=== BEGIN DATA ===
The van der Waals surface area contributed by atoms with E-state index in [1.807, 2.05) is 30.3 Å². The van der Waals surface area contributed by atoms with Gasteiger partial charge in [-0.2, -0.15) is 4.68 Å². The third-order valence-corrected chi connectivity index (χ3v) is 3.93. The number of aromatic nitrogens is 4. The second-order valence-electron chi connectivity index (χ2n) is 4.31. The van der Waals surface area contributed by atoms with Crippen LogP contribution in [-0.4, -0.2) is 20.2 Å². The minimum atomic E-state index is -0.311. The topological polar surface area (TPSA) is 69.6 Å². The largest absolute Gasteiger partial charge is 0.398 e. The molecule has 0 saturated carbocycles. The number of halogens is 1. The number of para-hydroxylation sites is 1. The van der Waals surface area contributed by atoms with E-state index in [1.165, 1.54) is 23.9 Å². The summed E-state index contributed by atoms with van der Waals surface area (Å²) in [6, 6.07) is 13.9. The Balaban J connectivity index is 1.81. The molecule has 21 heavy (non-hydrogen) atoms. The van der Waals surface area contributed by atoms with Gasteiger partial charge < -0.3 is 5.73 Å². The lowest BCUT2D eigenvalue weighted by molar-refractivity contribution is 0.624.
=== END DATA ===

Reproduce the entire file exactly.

The van der Waals surface area contributed by atoms with E-state index in [1.807, 2.05) is 30.3 Å². The van der Waals surface area contributed by atoms with Gasteiger partial charge in [-0.2, -0.15) is 4.68 Å². The third-order valence-corrected chi connectivity index (χ3v) is 3.93. The number of aromatic nitrogens is 4. The second-order valence-electron chi connectivity index (χ2n) is 4.31. The van der Waals surface area contributed by atoms with Crippen LogP contribution in [-0.4, -0.2) is 20.2 Å². The minimum atomic E-state index is -0.311. The topological polar surface area (TPSA) is 69.6 Å². The largest absolute Gasteiger partial charge is 0.398 e. The molecule has 0 saturated carbocycles. The number of halogens is 1. The number of para-hydroxylation sites is 1. The van der Waals surface area contributed by atoms with E-state index in [1.165, 1.54) is 23.9 Å². The summed E-state index contributed by atoms with van der Waals surface area (Å²) in [6, 6.07) is 13.9. The Balaban J connectivity index is 1.81. The molecule has 21 heavy (non-hydrogen) atoms. The van der Waals surface area contributed by atoms with Gasteiger partial charge < -0.3 is 5.73 Å². The lowest BCUT2D eigenvalue weighted by molar-refractivity contribution is 0.624.